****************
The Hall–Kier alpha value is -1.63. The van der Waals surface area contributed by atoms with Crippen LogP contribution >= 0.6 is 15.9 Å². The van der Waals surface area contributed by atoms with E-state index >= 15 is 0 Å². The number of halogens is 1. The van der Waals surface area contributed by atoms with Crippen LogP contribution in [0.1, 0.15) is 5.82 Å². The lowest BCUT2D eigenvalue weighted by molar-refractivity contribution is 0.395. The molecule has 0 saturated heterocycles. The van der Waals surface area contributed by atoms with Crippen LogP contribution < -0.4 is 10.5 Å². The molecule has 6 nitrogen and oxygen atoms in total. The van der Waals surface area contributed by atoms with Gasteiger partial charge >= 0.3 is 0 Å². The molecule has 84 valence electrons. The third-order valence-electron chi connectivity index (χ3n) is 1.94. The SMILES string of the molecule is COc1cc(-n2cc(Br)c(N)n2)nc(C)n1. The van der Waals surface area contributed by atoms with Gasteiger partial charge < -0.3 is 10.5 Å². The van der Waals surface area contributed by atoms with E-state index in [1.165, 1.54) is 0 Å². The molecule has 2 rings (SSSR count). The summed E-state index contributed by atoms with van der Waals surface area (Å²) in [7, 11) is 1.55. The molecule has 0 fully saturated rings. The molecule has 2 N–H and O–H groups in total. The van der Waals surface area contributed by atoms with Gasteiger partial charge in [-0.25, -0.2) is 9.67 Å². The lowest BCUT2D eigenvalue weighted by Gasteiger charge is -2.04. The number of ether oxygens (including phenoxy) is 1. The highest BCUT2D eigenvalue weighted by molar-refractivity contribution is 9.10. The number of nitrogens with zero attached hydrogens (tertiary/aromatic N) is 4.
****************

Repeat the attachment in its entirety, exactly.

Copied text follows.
The Hall–Kier alpha value is -1.63. The van der Waals surface area contributed by atoms with Crippen LogP contribution >= 0.6 is 15.9 Å². The van der Waals surface area contributed by atoms with E-state index >= 15 is 0 Å². The number of halogens is 1. The van der Waals surface area contributed by atoms with Crippen LogP contribution in [0.1, 0.15) is 5.82 Å². The lowest BCUT2D eigenvalue weighted by molar-refractivity contribution is 0.395. The molecule has 0 saturated heterocycles. The van der Waals surface area contributed by atoms with Crippen LogP contribution < -0.4 is 10.5 Å². The molecule has 6 nitrogen and oxygen atoms in total. The van der Waals surface area contributed by atoms with Gasteiger partial charge >= 0.3 is 0 Å². The molecule has 84 valence electrons. The third-order valence-electron chi connectivity index (χ3n) is 1.94. The SMILES string of the molecule is COc1cc(-n2cc(Br)c(N)n2)nc(C)n1. The van der Waals surface area contributed by atoms with Gasteiger partial charge < -0.3 is 10.5 Å². The van der Waals surface area contributed by atoms with E-state index in [1.165, 1.54) is 0 Å². The molecule has 2 rings (SSSR count). The summed E-state index contributed by atoms with van der Waals surface area (Å²) in [7, 11) is 1.55. The molecule has 0 fully saturated rings. The molecule has 2 N–H and O–H groups in total. The van der Waals surface area contributed by atoms with Gasteiger partial charge in [-0.25, -0.2) is 9.67 Å². The lowest BCUT2D eigenvalue weighted by Gasteiger charge is -2.04. The number of ether oxygens (including phenoxy) is 1. The highest BCUT2D eigenvalue weighted by molar-refractivity contribution is 9.10. The number of nitrogens with zero attached hydrogens (tertiary/aromatic N) is 4.